The Reality Of Dreams and Existentialism - Pixar’s “Soul” MovieApr 13, 2021 09:00AM ● By Anand Subramanian
Figure 1 - The Protagonist Joe Gardner (Voiced by Jamie Foxx). Source - Google Images
How often have we heard the phrase "Dream big, work on your goals and find a purpose"? In the pursuit of our dreams, we build a linear ladder and climb up, sometimes slow, sometimes fast, and sometimes we don't reach the top at all. During an unpredictable pandemic, many of our dreams had to come to a temporary halt and our realities started to crumble. Just as we were about to lose our minds, Disney and Pixar showcased their staggering creative abilities by launching a groovy and complex animated movie, “Soul”.
Joe Gardner (voiced by Jamie Foxx), the first Black protagonist in a Pixar movie, first appeared on screen looking lost while attempting to conduct his band students towards a rhythm. As soon as we label him as the stereotypical nerdy middle school band teacher, Joe begins to share his love for music and showcases his mesmerizing natural talent on the piano. Just like his students in the scene, we are in awe. He is shown to be a passionate music artist who is painfully squeezed between reality and dream. His predicament feels familiar and his unsatisfied look towards his paycheck hits close to home. Despite all of the “reality” we see in the first few minutes of the film, we also have a visual glimpse of a spiritual connection Joe appears to have when performing a piece of music. Joe refers to it as “the zone” while auditioning for Dorothea Williams (Voiced by Angella Bassett), where he lands the gig he has dreamed of for his entire life. This is his moment to shine. However, one wrong step, quite literally, and it was his time to go to “the great beyond”.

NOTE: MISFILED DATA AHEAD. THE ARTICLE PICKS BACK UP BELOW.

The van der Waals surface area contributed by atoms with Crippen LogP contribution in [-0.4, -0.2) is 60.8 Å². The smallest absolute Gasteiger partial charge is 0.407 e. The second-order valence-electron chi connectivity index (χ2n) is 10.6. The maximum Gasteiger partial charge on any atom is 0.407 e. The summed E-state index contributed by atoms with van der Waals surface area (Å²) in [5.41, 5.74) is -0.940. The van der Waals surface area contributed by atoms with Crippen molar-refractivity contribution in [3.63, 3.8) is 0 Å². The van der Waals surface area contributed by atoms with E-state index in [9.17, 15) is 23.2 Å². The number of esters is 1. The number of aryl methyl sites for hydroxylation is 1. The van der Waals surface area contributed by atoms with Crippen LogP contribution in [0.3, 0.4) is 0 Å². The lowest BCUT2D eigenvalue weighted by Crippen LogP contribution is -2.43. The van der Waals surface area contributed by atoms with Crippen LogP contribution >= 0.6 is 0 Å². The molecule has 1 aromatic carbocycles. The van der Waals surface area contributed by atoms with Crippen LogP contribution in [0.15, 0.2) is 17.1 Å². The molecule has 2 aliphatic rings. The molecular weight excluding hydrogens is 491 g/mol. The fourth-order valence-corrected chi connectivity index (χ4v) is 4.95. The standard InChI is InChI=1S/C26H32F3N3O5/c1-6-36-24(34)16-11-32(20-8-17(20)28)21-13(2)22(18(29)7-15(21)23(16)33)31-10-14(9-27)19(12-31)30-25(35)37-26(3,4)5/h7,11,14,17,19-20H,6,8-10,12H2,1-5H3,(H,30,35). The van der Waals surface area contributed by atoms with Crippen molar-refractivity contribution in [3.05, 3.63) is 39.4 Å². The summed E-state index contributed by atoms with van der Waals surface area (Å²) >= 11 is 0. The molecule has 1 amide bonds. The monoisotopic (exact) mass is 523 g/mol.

Figure 2 - Joe Gardner in “the great beyond”. Source - Google Images
While wrestling with an existential fall, we see Joe escaping towards “the great before”, where he meets 22 (voiced by Tina Fey), a soul who prefers to stay put rather than jump into the mortal complexities of Earth. In this ethereal adventure, we witness the yin-yang personalities of Joe and 22, where the former is optimistic and the latter is realistic. The balance of the duo brings an unseen understanding with a pinch of escapade, pushing them both towards the mortal world. Once in the mortal world, 22 gets to live in Joe’s body, and Joe sees his life from a 3rd-person point-of-view (through the eyes of a cat, actually). In this exchange of soul, 22 gets to witness the unimaginable beauty and rawness Earth has to offer, but all Joe thinks about is his big break. Ultimately Joe gets to perform, with it being exactly how he always dreamed, but it comes at the cost of losing 22. At the end of the movie, Dorothea Williams tells Joe the following: “I heard this story about a fish, he swims up to an older fish and says: ‘I’m trying to find this thing they call the ocean.’ ‘The ocean?’ the older fish says, ‘that’s what you’re in right now.’ ‘This, says the young fish, ‘this is water. What I want is the ocean!’” This story resonates on many levels as we find ourselves asking the question, “Well, I did it, Now what?”. After achieving our dreams, we occasionally find that while on the journey to “success”, we missed out on the beauty of the life that we are already surrounded with.
It’s important to have dreams, but in our paths of life, don’t forget to appreciate the smell of roses, the taste of cake, or a hug from your mother. “Soul” teaches us to branch out into every aspect of reality and find happiness in everything we are surrounded with, even if it’s a lousy cup of coffee in your cubical, or a scattered rhythm in your band classroom.
Figure 3 - Joe Gardner and 22 - Google Images